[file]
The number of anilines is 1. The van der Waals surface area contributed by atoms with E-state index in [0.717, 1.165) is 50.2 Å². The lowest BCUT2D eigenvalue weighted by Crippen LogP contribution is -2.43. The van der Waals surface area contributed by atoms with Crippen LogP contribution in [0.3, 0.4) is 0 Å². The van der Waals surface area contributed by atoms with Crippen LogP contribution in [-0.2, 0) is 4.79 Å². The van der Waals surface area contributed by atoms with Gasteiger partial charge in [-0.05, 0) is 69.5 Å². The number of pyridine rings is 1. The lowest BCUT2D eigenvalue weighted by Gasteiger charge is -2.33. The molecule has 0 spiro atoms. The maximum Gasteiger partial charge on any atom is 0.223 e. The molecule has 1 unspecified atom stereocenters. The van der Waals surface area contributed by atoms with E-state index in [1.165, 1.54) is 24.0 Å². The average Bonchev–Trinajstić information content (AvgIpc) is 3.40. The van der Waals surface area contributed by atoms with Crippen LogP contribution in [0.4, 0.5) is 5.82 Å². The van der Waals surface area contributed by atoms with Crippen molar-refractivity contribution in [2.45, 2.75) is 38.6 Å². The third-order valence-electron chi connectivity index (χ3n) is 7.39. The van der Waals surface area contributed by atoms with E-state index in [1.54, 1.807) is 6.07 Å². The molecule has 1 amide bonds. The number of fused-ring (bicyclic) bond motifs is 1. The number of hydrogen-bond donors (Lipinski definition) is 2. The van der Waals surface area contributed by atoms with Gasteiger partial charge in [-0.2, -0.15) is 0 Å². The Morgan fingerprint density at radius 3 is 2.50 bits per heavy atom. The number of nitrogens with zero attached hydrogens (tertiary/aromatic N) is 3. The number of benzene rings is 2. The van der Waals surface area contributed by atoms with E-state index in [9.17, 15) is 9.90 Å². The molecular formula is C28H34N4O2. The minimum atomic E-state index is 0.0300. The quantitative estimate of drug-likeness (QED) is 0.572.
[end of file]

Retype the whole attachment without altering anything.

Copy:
The number of anilines is 1. The van der Waals surface area contributed by atoms with E-state index in [0.717, 1.165) is 50.2 Å². The lowest BCUT2D eigenvalue weighted by Crippen LogP contribution is -2.43. The van der Waals surface area contributed by atoms with Crippen LogP contribution in [0.3, 0.4) is 0 Å². The van der Waals surface area contributed by atoms with Crippen LogP contribution in [-0.2, 0) is 4.79 Å². The van der Waals surface area contributed by atoms with Gasteiger partial charge in [-0.05, 0) is 69.5 Å². The number of pyridine rings is 1. The lowest BCUT2D eigenvalue weighted by Gasteiger charge is -2.33. The molecule has 0 spiro atoms. The maximum Gasteiger partial charge on any atom is 0.223 e. The molecule has 1 unspecified atom stereocenters. The van der Waals surface area contributed by atoms with E-state index in [1.165, 1.54) is 24.0 Å². The average Bonchev–Trinajstić information content (AvgIpc) is 3.40. The van der Waals surface area contributed by atoms with Crippen LogP contribution in [0.4, 0.5) is 5.82 Å². The van der Waals surface area contributed by atoms with Crippen molar-refractivity contribution in [2.45, 2.75) is 38.6 Å². The third-order valence-electron chi connectivity index (χ3n) is 7.39. The van der Waals surface area contributed by atoms with E-state index in [1.54, 1.807) is 6.07 Å². The molecule has 1 amide bonds. The number of fused-ring (bicyclic) bond motifs is 1. The number of hydrogen-bond donors (Lipinski definition) is 2. The van der Waals surface area contributed by atoms with Gasteiger partial charge in [-0.2, -0.15) is 0 Å². The Morgan fingerprint density at radius 3 is 2.50 bits per heavy atom. The number of nitrogens with zero attached hydrogens (tertiary/aromatic N) is 3. The number of benzene rings is 2. The van der Waals surface area contributed by atoms with E-state index in [9.17, 15) is 9.90 Å². The molecular formula is C28H34N4O2. The minimum atomic E-state index is 0.0300. The quantitative estimate of drug-likeness (QED) is 0.572.